Economists for Ukraine



Strengthening Financial Sanctions against the Russian Federation

In this paper, we propose further financial sanctions to increase the cost to Russia’s invasion of Ukraine, based on further targeting two key vulnerabilities. The first targets Russia’s reliance on the U.S. Dollar and Western currencies as a reserve currency to back the Ruble. The second vulnerability is the Russian economy’s dependence on the Western financial system for a range of services.
By The International Working Group on Russian Sanctions

Statement on EU Sixth Sanctions Package

The West must maintain and step up the sanctions pressure on Russia in order to persuade the Kremlin that it must end its war against Ukraine. The working group applauds the EU’s decision to impose a 6th package of sanctions to sustain pressure on the Russian economy, reducing the regime’s ability to wage war in Ukraine.
By The International Working Group on Russian Sanctions

The Real Price of Russian Oil and Gas

The EU has refused to immediately and fully embargo Russian oil and gas purchases out of fear that it would throw the continent into an industrially-led recession, or would cause a much larger spike in prices. These arguments do not reflect the reality of supply-side elasticity in the oil and gas markets, and ignore the enormous costs that we are paying already as a result of the purchases of oil and gas from Russia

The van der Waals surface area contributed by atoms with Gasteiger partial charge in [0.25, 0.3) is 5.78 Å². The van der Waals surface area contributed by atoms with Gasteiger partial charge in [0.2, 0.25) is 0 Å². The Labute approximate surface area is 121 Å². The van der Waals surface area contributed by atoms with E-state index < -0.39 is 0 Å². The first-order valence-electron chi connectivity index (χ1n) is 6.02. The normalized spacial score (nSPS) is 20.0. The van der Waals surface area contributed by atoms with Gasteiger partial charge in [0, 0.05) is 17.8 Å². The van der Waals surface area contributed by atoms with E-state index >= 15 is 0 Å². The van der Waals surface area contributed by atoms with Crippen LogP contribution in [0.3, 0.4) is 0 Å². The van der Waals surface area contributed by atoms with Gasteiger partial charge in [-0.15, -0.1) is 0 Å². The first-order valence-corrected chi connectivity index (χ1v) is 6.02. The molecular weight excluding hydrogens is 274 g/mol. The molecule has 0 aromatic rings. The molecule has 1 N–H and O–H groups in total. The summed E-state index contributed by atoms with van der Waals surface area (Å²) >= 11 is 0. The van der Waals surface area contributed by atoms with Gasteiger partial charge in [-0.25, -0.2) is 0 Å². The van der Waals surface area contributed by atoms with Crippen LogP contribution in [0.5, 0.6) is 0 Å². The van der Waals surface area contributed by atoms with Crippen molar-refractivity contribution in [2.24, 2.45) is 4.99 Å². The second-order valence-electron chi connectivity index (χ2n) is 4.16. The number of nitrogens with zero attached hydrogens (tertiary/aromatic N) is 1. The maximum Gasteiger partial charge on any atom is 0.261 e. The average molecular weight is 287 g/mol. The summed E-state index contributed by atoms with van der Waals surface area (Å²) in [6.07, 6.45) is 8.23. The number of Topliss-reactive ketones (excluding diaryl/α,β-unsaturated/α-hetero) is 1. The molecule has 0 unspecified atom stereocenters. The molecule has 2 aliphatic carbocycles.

By James Hodson

The International Working Group on Russian Sanctions

The International Working Group on Russian Sanctions is comprised of a number of independent, international experts. The group is focused on recommending new economic and other measures to pressure Russian President Vladimir Putin to end his invasion of Ukraine and restore Ukraine’s territorial integrity.
By Anastassia Fedyk, Tania Babina, Tetyana Balyuk, Ilona Sologub, James Hodson, and Yuriy Gorodnichenko